Sugar and I have a love-hate relationship. I love it, but I hate the effect it has on my body. So, I try to avoid it and am pretty successful, except for on special occasions. If you ever happen to be at a birthday party with me, and also happen to value your life, don’t get between me and the cake.
I’ve written before about the evil effects of refined sugar on our health. Natural food enthusiasts declare it a total “zero” food, nothing more than empty calories and seductive sweetness. I’ve never liked the idea of artificial sweeteners, and it never occurred to me to try anything else. It turns out there’s an incredibly long list of natural sweeteners out there, each with its own claim to fame and particular uses. I couldn’t possibly write about them all, so I’ve narrowed it down to a few favourites.
Slightly less viscous than honey, and similar in flavour, this nectar is made from the juice of “The Mexican Tree of Life and Abundance”, Agave Tequilana. And yes, that’s the same plant that they use to make tequila. Its low glycemic index makes it an alternative to honey for people who need to watch their blood sugar levels. One and a half times as sweet as sugar, Agave nectar dissolves easily, making it a great sweetener for drinks. I love drizzling it across pancakes.
After preparing this column last night, I spent the whole day today recommending honey to my sick and coughing patients. I’d known that honey had been shown to outperform dextromethorphan in suppressing coughs, but never imagined that this age-old sweetener had so many beneficial properties. Rich in antioxidants, honey also can contain strains of probiotic bacteria. Some research suggests that despite its high glycemic index, it may still somehow improve blood sugar control and insulin sensitivity when compared to other sweeteners. Studies have shown it to be more effective than silver sulfadiazine in preventing infections in burn patients, and it may even lower cholesterol levels.
Barley Malt Syrup
This syrup, made from sprouted barley, contains maltose, glucose and complex carbohydrates. Maltose breaks down slowly, giving barley syrup its famously low glycemic index. Apparently it contains trace amounts of vitamins and minerals, though probably in amounts too minute to have much of an impact. This works well in baked goods (substitute 1 1/3 cups barley malt for 1 cup sugar), though you need to reduce the amount of liquid and add extra baking soda.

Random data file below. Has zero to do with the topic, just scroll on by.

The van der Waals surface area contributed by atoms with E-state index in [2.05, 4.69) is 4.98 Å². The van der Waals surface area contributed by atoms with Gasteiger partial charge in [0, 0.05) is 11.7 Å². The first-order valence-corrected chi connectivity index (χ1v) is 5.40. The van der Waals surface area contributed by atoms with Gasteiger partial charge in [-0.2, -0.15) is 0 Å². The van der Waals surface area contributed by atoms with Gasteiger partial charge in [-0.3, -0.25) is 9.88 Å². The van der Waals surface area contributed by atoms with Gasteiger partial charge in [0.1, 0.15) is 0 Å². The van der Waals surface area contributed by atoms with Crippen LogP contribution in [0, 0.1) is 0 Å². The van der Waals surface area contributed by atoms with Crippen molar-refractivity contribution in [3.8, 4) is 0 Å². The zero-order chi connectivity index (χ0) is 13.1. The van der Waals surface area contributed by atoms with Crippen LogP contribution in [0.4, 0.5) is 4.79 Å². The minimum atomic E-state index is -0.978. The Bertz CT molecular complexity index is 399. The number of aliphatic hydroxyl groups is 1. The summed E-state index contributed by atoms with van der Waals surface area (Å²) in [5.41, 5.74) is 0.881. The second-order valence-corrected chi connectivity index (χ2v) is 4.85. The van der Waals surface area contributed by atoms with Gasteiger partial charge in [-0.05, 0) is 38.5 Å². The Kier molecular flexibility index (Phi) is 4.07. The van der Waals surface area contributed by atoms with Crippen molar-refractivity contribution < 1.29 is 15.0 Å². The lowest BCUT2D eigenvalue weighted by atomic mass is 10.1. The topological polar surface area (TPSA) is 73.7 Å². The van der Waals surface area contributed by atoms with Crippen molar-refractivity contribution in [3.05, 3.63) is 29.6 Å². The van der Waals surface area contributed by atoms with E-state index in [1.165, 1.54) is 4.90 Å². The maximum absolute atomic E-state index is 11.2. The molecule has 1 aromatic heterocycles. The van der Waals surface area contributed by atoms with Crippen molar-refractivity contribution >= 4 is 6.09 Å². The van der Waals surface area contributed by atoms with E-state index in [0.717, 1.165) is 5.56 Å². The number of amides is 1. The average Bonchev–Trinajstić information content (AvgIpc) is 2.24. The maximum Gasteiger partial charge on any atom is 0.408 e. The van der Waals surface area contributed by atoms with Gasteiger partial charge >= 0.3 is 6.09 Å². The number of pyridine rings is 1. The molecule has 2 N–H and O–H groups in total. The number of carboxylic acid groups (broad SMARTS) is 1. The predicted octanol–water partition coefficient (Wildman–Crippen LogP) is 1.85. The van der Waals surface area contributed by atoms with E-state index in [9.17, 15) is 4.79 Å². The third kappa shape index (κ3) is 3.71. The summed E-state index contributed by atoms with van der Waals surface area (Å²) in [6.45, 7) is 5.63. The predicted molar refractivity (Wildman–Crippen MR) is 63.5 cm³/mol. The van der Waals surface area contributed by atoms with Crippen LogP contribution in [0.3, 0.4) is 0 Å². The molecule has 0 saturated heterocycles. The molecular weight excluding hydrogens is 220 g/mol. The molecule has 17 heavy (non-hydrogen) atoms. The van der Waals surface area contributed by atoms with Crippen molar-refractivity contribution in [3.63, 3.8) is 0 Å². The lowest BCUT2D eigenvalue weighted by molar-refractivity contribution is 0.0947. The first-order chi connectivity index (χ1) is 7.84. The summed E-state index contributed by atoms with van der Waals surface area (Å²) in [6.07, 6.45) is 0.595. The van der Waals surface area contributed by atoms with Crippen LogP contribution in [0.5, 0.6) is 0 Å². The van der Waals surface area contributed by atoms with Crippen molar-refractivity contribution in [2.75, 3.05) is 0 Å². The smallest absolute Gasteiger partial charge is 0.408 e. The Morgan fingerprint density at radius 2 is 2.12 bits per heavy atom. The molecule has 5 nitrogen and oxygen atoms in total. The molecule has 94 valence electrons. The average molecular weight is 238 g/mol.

I’d never heard of this one, but it sounds great. They grind up dehydrated dates to produce it, so this sweetener is actually pure dried fruit, full of nutrients, complex carbohydrates and fibre. Substitute it directly for sugar in baked goods, and also in crumb toppings for desserts. It won’t work in drinks though, as the pieces don’t dissolve.
Rich in calcium and potassium, and sixty percent as sweet as sugar, maple syrup gets honours as one of the least refined sweeteners available today. Health food enthusiasts claim that many non-organic brands actually contain formaldehyde, so it’s best to buy organic.
Did you know that in Japan, stevia claims 52% of the sweetener market, sugar included? We’re way behind the times on this one. Stevia Rebaudiana is a sweet-leafed plant originally native to Paraguay, though it now grows in places as exotic as southern Ontario. Glycosides known as steviosides give stevia its incredible sweetness, up to three hundred times sweeter than white sugar.
Part of the reason we’re not more familiar with it, is that stevia ran into some serious controversy with the U.S. FDA. Supposedly because of a series of studies from the 1980’s that showed mutations in bacteria exposed to stevia, the FDA refused to elevate it from “food supplement” to official sweetener status. Stevia apparently contains a variety of phytonutrients, has no calories, and has been shown, in studies at Purdue University, to actually inhibit the development of dental plaque. One small study out of Brazil also showed that it may help improve glucose tolerance.
Stevia is too sweet to substitute it directly for sugar in recipes. The sweetness of different brands or preparations varies, so you need to follow the substitution guidelines provided by the manufacturer. Stable at high temperatures, it works well for sweetening hot beverages.
If you plan to try using any of these natural sweeteners with different foods and dishes, take the time to do your research first. Each sweetener substitutes for sugar in a different ratio, and you may also need to adjust other ingredients such as liquids and flours, particularly in baked goods.
copyright Dr. Susan Biali 2008